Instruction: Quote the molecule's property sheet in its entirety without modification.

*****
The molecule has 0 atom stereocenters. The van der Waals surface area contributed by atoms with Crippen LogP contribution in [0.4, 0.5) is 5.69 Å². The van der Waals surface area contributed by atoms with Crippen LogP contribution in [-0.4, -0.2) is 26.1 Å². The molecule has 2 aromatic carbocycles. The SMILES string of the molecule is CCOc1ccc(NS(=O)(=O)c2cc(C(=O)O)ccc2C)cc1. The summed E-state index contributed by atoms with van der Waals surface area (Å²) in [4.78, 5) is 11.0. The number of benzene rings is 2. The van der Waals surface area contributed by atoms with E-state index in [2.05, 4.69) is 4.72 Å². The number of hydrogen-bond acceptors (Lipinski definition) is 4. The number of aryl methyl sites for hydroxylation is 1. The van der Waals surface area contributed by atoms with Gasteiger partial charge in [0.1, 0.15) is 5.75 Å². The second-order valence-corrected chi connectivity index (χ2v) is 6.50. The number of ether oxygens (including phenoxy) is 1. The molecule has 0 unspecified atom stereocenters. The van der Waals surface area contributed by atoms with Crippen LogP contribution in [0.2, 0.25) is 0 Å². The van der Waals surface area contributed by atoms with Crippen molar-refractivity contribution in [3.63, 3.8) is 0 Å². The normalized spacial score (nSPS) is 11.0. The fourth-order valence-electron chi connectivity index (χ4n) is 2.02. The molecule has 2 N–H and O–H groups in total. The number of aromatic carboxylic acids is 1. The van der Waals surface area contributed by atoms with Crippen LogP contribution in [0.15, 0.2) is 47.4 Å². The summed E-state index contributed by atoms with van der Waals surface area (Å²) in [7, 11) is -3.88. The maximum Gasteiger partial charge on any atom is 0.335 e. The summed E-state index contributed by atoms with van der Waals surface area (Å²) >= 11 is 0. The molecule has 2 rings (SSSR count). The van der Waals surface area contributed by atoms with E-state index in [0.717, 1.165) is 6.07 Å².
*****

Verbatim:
The molecule has 0 atom stereocenters. The van der Waals surface area contributed by atoms with Crippen LogP contribution in [0.4, 0.5) is 5.69 Å². The van der Waals surface area contributed by atoms with Crippen LogP contribution in [-0.4, -0.2) is 26.1 Å². The molecule has 2 aromatic carbocycles. The SMILES string of the molecule is CCOc1ccc(NS(=O)(=O)c2cc(C(=O)O)ccc2C)cc1. The summed E-state index contributed by atoms with van der Waals surface area (Å²) in [4.78, 5) is 11.0. The number of benzene rings is 2. The van der Waals surface area contributed by atoms with E-state index in [2.05, 4.69) is 4.72 Å². The number of hydrogen-bond acceptors (Lipinski definition) is 4. The number of aryl methyl sites for hydroxylation is 1. The van der Waals surface area contributed by atoms with Gasteiger partial charge in [0.1, 0.15) is 5.75 Å². The second-order valence-corrected chi connectivity index (χ2v) is 6.50. The number of ether oxygens (including phenoxy) is 1. The molecule has 0 unspecified atom stereocenters. The van der Waals surface area contributed by atoms with Crippen LogP contribution in [0.2, 0.25) is 0 Å². The van der Waals surface area contributed by atoms with Crippen molar-refractivity contribution in [3.63, 3.8) is 0 Å². The normalized spacial score (nSPS) is 11.0. The fourth-order valence-electron chi connectivity index (χ4n) is 2.02. The molecule has 2 N–H and O–H groups in total. The number of aromatic carboxylic acids is 1. The van der Waals surface area contributed by atoms with Crippen LogP contribution in [0.15, 0.2) is 47.4 Å². The summed E-state index contributed by atoms with van der Waals surface area (Å²) in [7, 11) is -3.88. The maximum Gasteiger partial charge on any atom is 0.335 e. The summed E-state index contributed by atoms with van der Waals surface area (Å²) >= 11 is 0. The molecule has 2 rings (SSSR count). The van der Waals surface area contributed by atoms with E-state index in [0.717, 1.165) is 6.07 Å².